May 20, 2013

Difficult year for Quebec universities

By DAN HEATH Press-Republican

---- — PLATTSBURGH — The last year was a tumultuous one for universities in Quebec.

Michael Goldbloom, principal and vice chancellor of Bishop’s University in Sherbrooke, Quebec, provided his views on the state of higher education in the province when he delivered his recent Distinguished Quebec Address at SUNY Plattsburgh.

Proposed tuition hikes led to student riots in spring 2012, which has come to be known as the Maple Spring. 

“I still believe, as an issue of public policy, tuition increases were the right thing to do,” Goldbloom said.

When Quebec underwent what is now known as the Quiet Revolution, starting in the 1960s, part of that was a shift from a church-based education system to one headed by the government. 

Goldbloom said there were 23,000 university students and seven universities in the province in 1963, compared to 270,000 students and 18 universities today. He said most Quebec residents would have to agree the investment in education is one of the wisest decisions provincial leaders have made.


The government made the decision to freeze university tuition in 1970. The policy was guided by good intentions, Goldbloom said, but it has become increasingly unsustainable due to rising costs and the economic downturn.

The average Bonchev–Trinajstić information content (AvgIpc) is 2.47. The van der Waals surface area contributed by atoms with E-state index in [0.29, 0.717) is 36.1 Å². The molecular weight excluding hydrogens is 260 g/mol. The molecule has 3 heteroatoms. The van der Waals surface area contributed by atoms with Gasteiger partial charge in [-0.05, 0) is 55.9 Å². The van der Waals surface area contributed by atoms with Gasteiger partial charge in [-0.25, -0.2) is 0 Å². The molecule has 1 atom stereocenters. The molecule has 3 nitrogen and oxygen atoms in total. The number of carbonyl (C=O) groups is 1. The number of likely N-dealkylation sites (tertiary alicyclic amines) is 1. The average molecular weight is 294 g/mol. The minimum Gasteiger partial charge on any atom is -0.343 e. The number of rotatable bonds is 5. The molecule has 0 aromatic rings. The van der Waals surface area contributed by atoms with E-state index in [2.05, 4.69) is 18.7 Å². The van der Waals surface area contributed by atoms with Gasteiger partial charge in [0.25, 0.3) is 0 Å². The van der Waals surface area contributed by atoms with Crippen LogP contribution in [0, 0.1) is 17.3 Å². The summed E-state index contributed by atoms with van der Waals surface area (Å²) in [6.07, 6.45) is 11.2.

The universities in Quebec are underfunded by about $800 million compared to those in the other provinces, he said. It is extremely difficult for the government to challenge the freeze, because their opponents would use that position to their political advantage in the next election.

The average tuition to a Quebec university is about $2,000 a year, compared to about $8,000 a year in the rest of Canada. When the policy went into effect, a student paid about 26 percent of the cost of their education, a figure that has dropped to about 14 percent.

The consensus in the province is that anyone with drive and ability should be able to go to college, he said. The question is increasingly becoming who should pay for it.

Quebec’s Liberal Party government announced in its 2011 budget it would increase tuition $300 a year for five successive years starting in the fall of 2012, which would make tuition still only about half that in the other provinces.

That gave opponents too much time to gather their forces, Goldbloom said. It didn’t help that the policy was to take effect at about the same time of a general election in Quebec.

The Liberal Party government was also unlucky there was beautiful weather on the day of the first protest, he noted. More than 100,000 people, mainly students, took to the streets, followed by daily protests for weeks on end.

The Party Quebecois and unions supported the student protests, with some unions even paying for buses to transport protesters. 

Some students even went on strike and blocked others from attending classes. The crisis was temporarily diffused in spring 2012 when universities where students were on strike closed, with plans to reopen later in the year. 

The Party Quebecois won the election last year and rolled back the tuition increases. While it seems that ended the crisis, Goldbloom said, the universities are still dealing with the factors that led for a push for the increase in the first place. 

He believes those who can afford it should pay for a larger percentage of their education, with government subsidies for those who can’t.

“I think it’s going to be a long time before a new Quebec government takes on this issue,” Goldbloom said.

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